As you can see, public and private school grading curves started out as relatively similar, and gradually pulled further apart. Both types of institutions made their curves easier over time, but private schools made their grades much easier. By the end of the last decade, A’s and B’s represented 73% of all grades awarded at public schools, and 86% of all grades awarded at private schools, according to the database compiled by Mr. Rojstaczer and Mr. Healy. (Mr. Rojstaczer is a former Duke geophysics professor, and Mr. Healy is a computer science professor at Furman University.) Southern schools have also been less generous with their grading than institutions in other geographic regions, and schools that focus on science and engineering tend to be stingier with their A’s than liberal arts schools of equal selectivity.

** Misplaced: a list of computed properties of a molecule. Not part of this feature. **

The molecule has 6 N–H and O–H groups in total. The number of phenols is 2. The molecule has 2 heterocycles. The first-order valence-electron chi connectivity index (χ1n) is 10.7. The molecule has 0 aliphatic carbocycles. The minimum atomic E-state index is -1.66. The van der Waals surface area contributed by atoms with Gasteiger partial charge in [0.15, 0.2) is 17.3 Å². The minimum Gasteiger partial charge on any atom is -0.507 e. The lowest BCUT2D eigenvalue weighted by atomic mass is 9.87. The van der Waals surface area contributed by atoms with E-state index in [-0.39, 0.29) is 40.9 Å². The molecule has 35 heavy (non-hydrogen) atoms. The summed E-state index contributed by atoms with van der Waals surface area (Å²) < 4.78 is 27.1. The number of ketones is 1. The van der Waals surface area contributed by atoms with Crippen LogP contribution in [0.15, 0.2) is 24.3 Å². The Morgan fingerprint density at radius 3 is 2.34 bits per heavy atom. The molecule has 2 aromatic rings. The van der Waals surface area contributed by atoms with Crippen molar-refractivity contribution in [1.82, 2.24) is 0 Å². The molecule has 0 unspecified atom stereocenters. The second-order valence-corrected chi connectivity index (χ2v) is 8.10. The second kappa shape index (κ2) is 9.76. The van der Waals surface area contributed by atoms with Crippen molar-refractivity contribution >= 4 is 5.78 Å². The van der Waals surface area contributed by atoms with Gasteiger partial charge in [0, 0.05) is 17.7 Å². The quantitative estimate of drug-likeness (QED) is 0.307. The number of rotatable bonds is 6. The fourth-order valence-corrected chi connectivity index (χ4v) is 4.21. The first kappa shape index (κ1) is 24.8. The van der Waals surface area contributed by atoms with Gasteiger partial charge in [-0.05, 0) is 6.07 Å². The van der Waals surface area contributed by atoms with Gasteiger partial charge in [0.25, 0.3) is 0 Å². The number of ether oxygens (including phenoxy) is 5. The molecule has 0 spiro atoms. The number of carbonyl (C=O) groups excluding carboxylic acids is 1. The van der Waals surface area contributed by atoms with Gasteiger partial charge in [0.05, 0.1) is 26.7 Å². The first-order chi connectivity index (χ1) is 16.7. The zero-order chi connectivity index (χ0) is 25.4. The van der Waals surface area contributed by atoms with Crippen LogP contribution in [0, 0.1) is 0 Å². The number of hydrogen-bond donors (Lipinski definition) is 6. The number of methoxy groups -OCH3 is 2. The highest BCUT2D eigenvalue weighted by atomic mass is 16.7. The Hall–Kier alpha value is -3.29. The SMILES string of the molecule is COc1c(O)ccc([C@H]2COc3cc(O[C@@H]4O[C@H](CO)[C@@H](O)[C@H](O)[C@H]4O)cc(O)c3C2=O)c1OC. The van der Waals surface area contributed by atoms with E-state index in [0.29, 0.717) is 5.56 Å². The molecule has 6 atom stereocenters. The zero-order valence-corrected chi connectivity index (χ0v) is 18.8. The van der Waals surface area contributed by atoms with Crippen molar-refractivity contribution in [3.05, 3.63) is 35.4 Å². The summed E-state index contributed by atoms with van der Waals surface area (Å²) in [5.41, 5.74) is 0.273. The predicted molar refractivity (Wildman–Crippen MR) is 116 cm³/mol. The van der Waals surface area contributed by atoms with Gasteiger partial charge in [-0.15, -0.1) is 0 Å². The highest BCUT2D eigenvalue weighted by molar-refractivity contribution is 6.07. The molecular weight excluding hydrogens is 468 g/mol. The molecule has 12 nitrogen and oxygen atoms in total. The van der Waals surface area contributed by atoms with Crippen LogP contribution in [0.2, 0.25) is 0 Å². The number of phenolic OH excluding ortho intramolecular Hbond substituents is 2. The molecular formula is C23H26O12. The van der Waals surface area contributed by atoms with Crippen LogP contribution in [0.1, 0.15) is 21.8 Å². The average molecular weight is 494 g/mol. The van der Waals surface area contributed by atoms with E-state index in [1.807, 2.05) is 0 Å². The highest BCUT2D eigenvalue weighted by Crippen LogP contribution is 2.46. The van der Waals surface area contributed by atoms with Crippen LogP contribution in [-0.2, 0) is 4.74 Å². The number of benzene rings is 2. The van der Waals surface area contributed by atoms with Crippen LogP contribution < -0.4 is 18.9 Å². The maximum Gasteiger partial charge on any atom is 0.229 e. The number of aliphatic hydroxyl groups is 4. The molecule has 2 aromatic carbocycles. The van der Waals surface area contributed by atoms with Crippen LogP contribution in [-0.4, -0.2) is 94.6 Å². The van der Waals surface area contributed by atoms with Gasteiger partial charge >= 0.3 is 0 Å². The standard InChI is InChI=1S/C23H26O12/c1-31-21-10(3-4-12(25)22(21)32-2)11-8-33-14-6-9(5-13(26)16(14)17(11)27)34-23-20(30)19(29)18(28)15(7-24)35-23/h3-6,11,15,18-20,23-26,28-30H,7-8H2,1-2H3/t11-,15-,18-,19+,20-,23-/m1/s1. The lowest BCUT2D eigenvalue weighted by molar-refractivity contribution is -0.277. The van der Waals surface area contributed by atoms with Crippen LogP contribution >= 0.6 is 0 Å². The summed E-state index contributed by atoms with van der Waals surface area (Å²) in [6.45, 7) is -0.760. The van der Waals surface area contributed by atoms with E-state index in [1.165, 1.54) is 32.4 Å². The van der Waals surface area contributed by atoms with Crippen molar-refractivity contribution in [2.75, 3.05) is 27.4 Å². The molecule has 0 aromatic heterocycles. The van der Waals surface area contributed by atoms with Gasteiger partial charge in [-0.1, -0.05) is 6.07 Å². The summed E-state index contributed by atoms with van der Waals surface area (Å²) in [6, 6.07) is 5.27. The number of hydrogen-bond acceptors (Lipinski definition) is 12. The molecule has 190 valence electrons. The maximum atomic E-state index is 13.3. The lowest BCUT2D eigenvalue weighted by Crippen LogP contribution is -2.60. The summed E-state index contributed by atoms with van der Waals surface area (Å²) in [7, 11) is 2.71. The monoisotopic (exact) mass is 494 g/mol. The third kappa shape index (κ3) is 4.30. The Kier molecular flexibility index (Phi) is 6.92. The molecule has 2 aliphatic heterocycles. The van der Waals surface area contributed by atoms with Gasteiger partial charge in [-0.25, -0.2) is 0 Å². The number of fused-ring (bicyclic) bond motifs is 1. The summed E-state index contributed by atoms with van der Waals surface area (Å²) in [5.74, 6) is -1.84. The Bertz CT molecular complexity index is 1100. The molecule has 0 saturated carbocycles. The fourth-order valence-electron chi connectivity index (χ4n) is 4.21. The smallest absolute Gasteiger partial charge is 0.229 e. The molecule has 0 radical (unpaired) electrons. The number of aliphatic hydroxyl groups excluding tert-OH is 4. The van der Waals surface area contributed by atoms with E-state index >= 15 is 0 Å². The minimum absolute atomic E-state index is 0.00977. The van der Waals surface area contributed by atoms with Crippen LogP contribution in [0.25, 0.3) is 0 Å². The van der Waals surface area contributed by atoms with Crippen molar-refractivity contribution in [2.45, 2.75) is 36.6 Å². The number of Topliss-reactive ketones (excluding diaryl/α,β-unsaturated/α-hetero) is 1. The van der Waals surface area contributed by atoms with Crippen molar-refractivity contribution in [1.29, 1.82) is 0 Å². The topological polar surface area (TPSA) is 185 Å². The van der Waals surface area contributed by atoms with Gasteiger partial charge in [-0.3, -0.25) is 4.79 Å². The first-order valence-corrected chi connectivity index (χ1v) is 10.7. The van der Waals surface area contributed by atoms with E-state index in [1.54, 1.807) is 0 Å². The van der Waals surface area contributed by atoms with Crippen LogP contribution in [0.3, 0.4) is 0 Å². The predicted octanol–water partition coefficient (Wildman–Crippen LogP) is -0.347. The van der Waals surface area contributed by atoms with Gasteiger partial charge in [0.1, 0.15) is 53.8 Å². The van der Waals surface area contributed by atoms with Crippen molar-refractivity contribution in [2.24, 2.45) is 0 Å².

What accounts for the higher GPA’s over the last few decades? The authors don’t attribute steep grade inflation to higher-quality or harder-working students. In fact, one recent study found that students spend significantly less time studying today than they did in the past. Rather, the researchers argue that grade inflation began picking in the 1960s and 1970s probably because professors were reluctant to give students D’s and F’s. After all, poor grades could land young men in Vietnam. They then attribute the rapid rise in grade inflation in the last couple of decades to a more “consumer-based approach” to education, which they say “has created both external and internal incentives for the faculty to grade more generously.” More generous grading can produce better instructor reviews, for example, and can help students be more competitive candidates for graduate schools and the job market. The authors argue that grading standards may become even looser in the coming years, making it increasingly more difficult for graduate schools and employers to distinguish between excellent, good and mediocre students.